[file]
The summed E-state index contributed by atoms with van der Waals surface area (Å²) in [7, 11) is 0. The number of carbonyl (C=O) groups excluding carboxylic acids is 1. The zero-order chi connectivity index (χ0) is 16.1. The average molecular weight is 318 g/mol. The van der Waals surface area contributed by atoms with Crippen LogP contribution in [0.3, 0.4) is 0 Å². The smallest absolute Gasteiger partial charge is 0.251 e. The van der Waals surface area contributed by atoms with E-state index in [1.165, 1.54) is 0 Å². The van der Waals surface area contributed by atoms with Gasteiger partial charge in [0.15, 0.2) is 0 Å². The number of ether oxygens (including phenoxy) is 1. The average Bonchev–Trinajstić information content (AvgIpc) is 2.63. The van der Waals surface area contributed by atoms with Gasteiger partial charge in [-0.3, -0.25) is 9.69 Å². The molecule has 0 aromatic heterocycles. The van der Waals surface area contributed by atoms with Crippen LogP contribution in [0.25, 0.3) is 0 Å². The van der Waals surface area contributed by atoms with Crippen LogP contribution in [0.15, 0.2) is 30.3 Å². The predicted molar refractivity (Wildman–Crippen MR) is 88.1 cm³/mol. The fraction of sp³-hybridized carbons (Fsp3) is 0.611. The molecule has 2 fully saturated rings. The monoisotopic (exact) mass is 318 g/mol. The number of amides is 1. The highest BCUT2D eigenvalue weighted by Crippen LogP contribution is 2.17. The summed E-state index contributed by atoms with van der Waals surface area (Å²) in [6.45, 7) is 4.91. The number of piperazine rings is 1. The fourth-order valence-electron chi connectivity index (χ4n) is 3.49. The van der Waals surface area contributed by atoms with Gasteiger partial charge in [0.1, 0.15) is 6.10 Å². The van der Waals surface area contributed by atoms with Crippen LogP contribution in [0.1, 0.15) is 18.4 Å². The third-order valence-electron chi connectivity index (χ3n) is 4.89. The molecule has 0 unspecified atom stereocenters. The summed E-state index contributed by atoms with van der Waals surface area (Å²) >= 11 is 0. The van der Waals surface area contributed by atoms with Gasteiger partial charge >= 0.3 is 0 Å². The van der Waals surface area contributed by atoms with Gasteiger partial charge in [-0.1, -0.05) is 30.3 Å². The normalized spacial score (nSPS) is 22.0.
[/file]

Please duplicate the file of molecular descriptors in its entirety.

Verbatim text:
The summed E-state index contributed by atoms with van der Waals surface area (Å²) in [7, 11) is 0. The number of carbonyl (C=O) groups excluding carboxylic acids is 1. The zero-order chi connectivity index (χ0) is 16.1. The average molecular weight is 318 g/mol. The van der Waals surface area contributed by atoms with Crippen LogP contribution in [0.3, 0.4) is 0 Å². The smallest absolute Gasteiger partial charge is 0.251 e. The van der Waals surface area contributed by atoms with E-state index in [1.165, 1.54) is 0 Å². The van der Waals surface area contributed by atoms with Gasteiger partial charge in [0.15, 0.2) is 0 Å². The number of ether oxygens (including phenoxy) is 1. The average Bonchev–Trinajstić information content (AvgIpc) is 2.63. The van der Waals surface area contributed by atoms with Gasteiger partial charge in [-0.3, -0.25) is 9.69 Å². The molecule has 0 aromatic heterocycles. The van der Waals surface area contributed by atoms with Crippen LogP contribution in [0.25, 0.3) is 0 Å². The van der Waals surface area contributed by atoms with Crippen LogP contribution in [0.15, 0.2) is 30.3 Å². The predicted molar refractivity (Wildman–Crippen MR) is 88.1 cm³/mol. The fraction of sp³-hybridized carbons (Fsp3) is 0.611. The molecule has 2 fully saturated rings. The monoisotopic (exact) mass is 318 g/mol. The number of amides is 1. The highest BCUT2D eigenvalue weighted by Crippen LogP contribution is 2.17. The summed E-state index contributed by atoms with van der Waals surface area (Å²) in [6.45, 7) is 4.91. The number of piperazine rings is 1. The fourth-order valence-electron chi connectivity index (χ4n) is 3.49. The van der Waals surface area contributed by atoms with Gasteiger partial charge in [0.1, 0.15) is 6.10 Å². The van der Waals surface area contributed by atoms with Crippen LogP contribution in [0.1, 0.15) is 18.4 Å². The third-order valence-electron chi connectivity index (χ3n) is 4.89. The molecule has 0 unspecified atom stereocenters. The summed E-state index contributed by atoms with van der Waals surface area (Å²) >= 11 is 0. The van der Waals surface area contributed by atoms with Gasteiger partial charge >= 0.3 is 0 Å². The van der Waals surface area contributed by atoms with Gasteiger partial charge in [-0.1, -0.05) is 30.3 Å². The normalized spacial score (nSPS) is 22.0.